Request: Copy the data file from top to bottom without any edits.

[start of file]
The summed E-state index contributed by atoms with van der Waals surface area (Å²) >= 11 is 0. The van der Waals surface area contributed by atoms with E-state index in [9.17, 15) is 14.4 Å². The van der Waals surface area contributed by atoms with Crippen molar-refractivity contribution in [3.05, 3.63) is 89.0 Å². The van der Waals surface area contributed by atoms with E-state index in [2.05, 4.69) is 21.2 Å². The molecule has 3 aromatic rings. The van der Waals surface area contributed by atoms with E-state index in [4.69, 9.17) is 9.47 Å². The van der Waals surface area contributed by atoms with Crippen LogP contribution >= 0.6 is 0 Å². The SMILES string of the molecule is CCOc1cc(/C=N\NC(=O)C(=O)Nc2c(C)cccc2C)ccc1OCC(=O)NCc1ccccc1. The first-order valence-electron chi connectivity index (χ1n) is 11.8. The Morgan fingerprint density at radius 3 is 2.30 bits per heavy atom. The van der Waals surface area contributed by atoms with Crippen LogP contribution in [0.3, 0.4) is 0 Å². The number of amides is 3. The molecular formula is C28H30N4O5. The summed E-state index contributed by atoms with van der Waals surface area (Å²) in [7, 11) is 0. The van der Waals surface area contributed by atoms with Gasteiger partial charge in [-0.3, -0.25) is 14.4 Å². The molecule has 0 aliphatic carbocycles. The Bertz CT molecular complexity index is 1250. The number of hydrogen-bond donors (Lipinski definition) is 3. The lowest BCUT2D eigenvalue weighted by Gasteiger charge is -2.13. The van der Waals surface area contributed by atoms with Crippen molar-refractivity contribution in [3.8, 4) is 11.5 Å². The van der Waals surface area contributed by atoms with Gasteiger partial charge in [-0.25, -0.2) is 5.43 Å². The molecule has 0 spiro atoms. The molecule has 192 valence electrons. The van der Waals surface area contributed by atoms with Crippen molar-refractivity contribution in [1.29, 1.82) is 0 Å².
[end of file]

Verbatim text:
The summed E-state index contributed by atoms with van der Waals surface area (Å²) >= 11 is 0. The van der Waals surface area contributed by atoms with E-state index in [9.17, 15) is 14.4 Å². The van der Waals surface area contributed by atoms with Crippen molar-refractivity contribution in [3.05, 3.63) is 89.0 Å². The van der Waals surface area contributed by atoms with E-state index in [2.05, 4.69) is 21.2 Å². The molecule has 3 aromatic rings. The van der Waals surface area contributed by atoms with E-state index in [4.69, 9.17) is 9.47 Å². The van der Waals surface area contributed by atoms with Crippen LogP contribution >= 0.6 is 0 Å². The SMILES string of the molecule is CCOc1cc(/C=N\NC(=O)C(=O)Nc2c(C)cccc2C)ccc1OCC(=O)NCc1ccccc1. The first-order valence-electron chi connectivity index (χ1n) is 11.8. The Morgan fingerprint density at radius 3 is 2.30 bits per heavy atom. The van der Waals surface area contributed by atoms with Crippen LogP contribution in [0.3, 0.4) is 0 Å². The number of amides is 3. The molecular formula is C28H30N4O5. The summed E-state index contributed by atoms with van der Waals surface area (Å²) in [7, 11) is 0. The van der Waals surface area contributed by atoms with Gasteiger partial charge in [-0.3, -0.25) is 14.4 Å². The molecule has 0 aliphatic carbocycles. The Bertz CT molecular complexity index is 1250. The number of hydrogen-bond donors (Lipinski definition) is 3. The lowest BCUT2D eigenvalue weighted by Gasteiger charge is -2.13. The van der Waals surface area contributed by atoms with Crippen molar-refractivity contribution in [3.8, 4) is 11.5 Å². The van der Waals surface area contributed by atoms with Gasteiger partial charge in [-0.25, -0.2) is 5.43 Å². The molecule has 0 spiro atoms. The molecule has 192 valence electrons. The van der Waals surface area contributed by atoms with Crippen molar-refractivity contribution in [1.29, 1.82) is 0 Å².